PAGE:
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2. Image clipping with VIIRS-DNB (5 min)

Satellite data, which often comes structured as a GeoTIFF if you recall from Data overview (10 min), can cover large areas geospatially. It’s not always required to work with the entire file, in fact, it’s often preferred to work only with a smaller Area Of Interest (AOI).

In this tutorial, we’re going to show how you can clip a particular satellite raster file to a specific AOI, including a geometry from a geopolitical boundary. We’ll also apply this clipping to an entire ImageCollection.

For this exercise, we’ll work with the VIIRS-DNB data.

Our tasks in this exercise:

  1. Get a monthly VIIRS-DNB composite and clip to a Geometry (a buffer around a point)

  2. Clip the image to the geometry of the state of California.

  3. Clip all the images in the VIIRS-DNB stray-light corrected image collection to the state of California

2.1. Get and clip a VIIRS-DNB monthly composite

For this exercise, we’ll look at the VIIRS-DNB monthly composite for December 2019.

2.1.1. Initialize map, get image and add as layer

# reminder that if you are installing libraries in a Google Colab instance you will be prompted to restart your kernal

    import geemap, ee
except ModuleNotFoundError:
    if 'google.colab' in str(get_ipython()):
        print("package not found, installing w/ pip in Google Colab...")
        !pip install geemap
        print("package not found, installing w/ conda...")
        !conda install mamba -c conda-forge -y
        !mamba install geemap -c conda-forge -y
    import geemap, ee
except Exception as e:

# get December image, we're using the "avg_rad" band
viirs2019_12 = ee.ImageCollection("NOAA/VIIRS/DNB/MONTHLY_V1/VCMSLCFG").filterDate("2019-12-01","2019-12-31").select('avg_rad').median()

# initialize our map
map1 = geemap.Map()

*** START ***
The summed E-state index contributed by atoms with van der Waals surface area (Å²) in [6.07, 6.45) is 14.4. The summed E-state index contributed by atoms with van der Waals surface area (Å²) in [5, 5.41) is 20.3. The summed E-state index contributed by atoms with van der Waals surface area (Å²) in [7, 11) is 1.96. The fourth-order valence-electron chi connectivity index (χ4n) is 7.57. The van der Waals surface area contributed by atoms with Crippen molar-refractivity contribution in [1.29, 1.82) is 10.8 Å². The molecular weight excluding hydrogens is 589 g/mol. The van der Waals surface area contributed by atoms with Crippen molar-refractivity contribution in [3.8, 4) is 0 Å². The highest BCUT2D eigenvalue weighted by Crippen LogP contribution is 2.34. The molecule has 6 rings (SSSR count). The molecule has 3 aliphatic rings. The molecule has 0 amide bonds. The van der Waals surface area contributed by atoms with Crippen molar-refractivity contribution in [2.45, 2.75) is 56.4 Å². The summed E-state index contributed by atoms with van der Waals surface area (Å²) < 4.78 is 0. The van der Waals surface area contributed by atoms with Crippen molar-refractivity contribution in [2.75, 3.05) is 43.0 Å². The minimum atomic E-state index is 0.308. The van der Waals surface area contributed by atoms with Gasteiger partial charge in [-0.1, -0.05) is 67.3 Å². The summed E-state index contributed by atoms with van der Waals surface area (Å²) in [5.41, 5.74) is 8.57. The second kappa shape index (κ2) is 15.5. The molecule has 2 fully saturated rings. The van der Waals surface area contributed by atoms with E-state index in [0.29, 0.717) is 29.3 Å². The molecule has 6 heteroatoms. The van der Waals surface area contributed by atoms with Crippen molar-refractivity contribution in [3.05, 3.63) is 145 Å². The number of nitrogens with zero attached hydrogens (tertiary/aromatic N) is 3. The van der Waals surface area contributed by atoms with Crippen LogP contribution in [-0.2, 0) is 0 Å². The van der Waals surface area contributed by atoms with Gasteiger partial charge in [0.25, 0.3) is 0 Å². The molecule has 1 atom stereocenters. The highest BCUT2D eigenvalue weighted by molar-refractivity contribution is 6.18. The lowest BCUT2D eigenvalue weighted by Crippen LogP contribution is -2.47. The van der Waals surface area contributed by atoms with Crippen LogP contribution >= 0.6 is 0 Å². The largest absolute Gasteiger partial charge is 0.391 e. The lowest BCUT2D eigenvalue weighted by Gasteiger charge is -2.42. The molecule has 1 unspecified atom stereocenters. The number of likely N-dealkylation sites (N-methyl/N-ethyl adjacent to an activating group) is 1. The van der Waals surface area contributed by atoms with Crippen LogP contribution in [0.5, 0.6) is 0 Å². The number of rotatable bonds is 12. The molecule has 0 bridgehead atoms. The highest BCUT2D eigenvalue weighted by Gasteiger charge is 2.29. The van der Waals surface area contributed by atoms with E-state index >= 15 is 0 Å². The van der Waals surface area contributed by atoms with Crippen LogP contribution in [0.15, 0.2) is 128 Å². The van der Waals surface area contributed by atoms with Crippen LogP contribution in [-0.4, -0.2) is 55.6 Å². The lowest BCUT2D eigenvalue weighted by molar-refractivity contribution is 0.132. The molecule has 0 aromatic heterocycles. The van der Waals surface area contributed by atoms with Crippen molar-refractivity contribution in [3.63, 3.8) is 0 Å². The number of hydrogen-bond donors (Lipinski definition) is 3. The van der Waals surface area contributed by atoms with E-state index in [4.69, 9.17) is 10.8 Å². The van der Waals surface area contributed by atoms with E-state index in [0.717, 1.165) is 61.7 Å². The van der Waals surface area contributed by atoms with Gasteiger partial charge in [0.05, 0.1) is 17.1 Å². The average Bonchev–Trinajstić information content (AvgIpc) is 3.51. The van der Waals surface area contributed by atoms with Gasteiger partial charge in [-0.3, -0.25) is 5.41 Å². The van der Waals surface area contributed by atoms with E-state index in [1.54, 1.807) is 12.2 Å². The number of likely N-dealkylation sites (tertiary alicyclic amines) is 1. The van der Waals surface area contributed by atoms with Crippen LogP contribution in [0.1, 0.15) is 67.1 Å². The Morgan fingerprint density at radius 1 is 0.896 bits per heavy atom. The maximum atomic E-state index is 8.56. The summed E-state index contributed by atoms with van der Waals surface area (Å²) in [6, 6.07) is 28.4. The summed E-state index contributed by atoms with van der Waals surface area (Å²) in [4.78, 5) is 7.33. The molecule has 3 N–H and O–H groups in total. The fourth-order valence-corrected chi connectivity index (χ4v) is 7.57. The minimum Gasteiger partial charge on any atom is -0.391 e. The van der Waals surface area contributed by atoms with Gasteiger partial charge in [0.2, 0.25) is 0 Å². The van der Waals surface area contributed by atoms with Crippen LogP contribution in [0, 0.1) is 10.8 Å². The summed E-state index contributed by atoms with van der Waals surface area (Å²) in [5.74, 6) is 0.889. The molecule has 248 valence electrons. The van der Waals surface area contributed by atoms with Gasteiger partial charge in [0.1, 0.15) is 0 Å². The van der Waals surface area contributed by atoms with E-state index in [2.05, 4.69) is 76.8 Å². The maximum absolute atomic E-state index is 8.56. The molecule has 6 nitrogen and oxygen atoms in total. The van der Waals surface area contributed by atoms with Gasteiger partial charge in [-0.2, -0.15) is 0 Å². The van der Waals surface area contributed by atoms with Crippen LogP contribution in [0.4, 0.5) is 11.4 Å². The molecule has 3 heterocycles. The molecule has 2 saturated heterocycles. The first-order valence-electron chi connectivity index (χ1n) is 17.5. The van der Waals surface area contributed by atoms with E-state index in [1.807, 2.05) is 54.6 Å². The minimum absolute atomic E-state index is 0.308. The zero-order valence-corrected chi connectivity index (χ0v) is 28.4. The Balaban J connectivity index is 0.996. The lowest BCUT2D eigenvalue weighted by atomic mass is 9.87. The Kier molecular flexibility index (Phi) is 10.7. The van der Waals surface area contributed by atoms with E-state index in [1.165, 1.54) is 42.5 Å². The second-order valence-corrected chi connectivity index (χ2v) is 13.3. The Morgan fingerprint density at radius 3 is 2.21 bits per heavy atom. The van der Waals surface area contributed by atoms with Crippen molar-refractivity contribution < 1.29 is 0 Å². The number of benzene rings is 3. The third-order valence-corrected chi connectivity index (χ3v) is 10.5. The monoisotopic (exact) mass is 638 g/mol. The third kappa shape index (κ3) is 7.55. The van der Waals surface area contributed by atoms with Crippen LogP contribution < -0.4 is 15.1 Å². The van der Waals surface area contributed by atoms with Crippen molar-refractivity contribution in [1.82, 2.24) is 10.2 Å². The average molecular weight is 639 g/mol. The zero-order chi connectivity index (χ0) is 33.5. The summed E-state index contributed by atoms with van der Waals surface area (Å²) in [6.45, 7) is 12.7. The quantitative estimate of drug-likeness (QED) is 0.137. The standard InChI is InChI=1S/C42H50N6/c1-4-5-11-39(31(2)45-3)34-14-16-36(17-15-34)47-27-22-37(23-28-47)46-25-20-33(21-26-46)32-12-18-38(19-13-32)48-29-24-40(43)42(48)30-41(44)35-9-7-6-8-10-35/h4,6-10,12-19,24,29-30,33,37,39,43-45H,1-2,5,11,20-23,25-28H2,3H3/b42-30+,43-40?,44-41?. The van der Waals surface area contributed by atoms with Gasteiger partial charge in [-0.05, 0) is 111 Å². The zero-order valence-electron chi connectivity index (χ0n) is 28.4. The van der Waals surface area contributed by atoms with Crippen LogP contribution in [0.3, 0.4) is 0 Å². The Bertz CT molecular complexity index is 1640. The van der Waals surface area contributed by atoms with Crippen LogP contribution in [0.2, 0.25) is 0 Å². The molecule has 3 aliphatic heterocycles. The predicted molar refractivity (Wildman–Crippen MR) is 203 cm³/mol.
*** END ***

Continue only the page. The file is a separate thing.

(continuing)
map1.addLayer(viirs2019_12, {}, "VIIRS-DNB Dec 2019")


2.2. Clip our image to an area around Los Angeles, CA

We’ll create a circular AOI using the ee.Geometry.Point method at lon: -118.2541, lat: 34.0469 (downtown LA) and then create a 200,000 meter (200 km) buffer around that.

lat = 34.0469
lon = -118.2541
aoi = ee.Geometry.Point([lon, lat]).buffer(200000);

Now, let’s clip our VIIRS image to our AOI and add that as a layer by passing our aoi object to the .clip() function, like this:

viirs2019_12_clipped = viirs2019_12.clip(aoi)

map2 = geemap.Map(center=[lat, lon],zoom=7)
map2.addLayer(viirs2019_12_clipped, {}, "VIIRS-DNB- Greater LA Dec 2019")

Now we can focus our attention (for analysis or visualization) on just the area around greater LA.

2.3. Clip an image to a geopolitical boundary: State of California

We arbitrarily chose a lat/lon point and buffer to clip our image around, but in geospatial analysis, we’re often called to focus on particular geopolitical boundaries.

One example might be to use the shapefile of a country or sub-national boundary to clip our image.

2.3.1. Importing shapefiles with geemap

Importing shapefiles is very easy to do with geemap. It’s as simple as:

ee_object = geemap.shp_to_ee(<pathtomyshapefile>)

…which you can now add to your map object:

Map.addLayer(ee_object, {}, 'Layer name')

So if you had a shapefile, say for the state of California, you could import that as just shown, get the geomtry of the shapefile (i.e. by selecting the geometry field) and then clip your image to that geometry, just like we did with aoi earlier).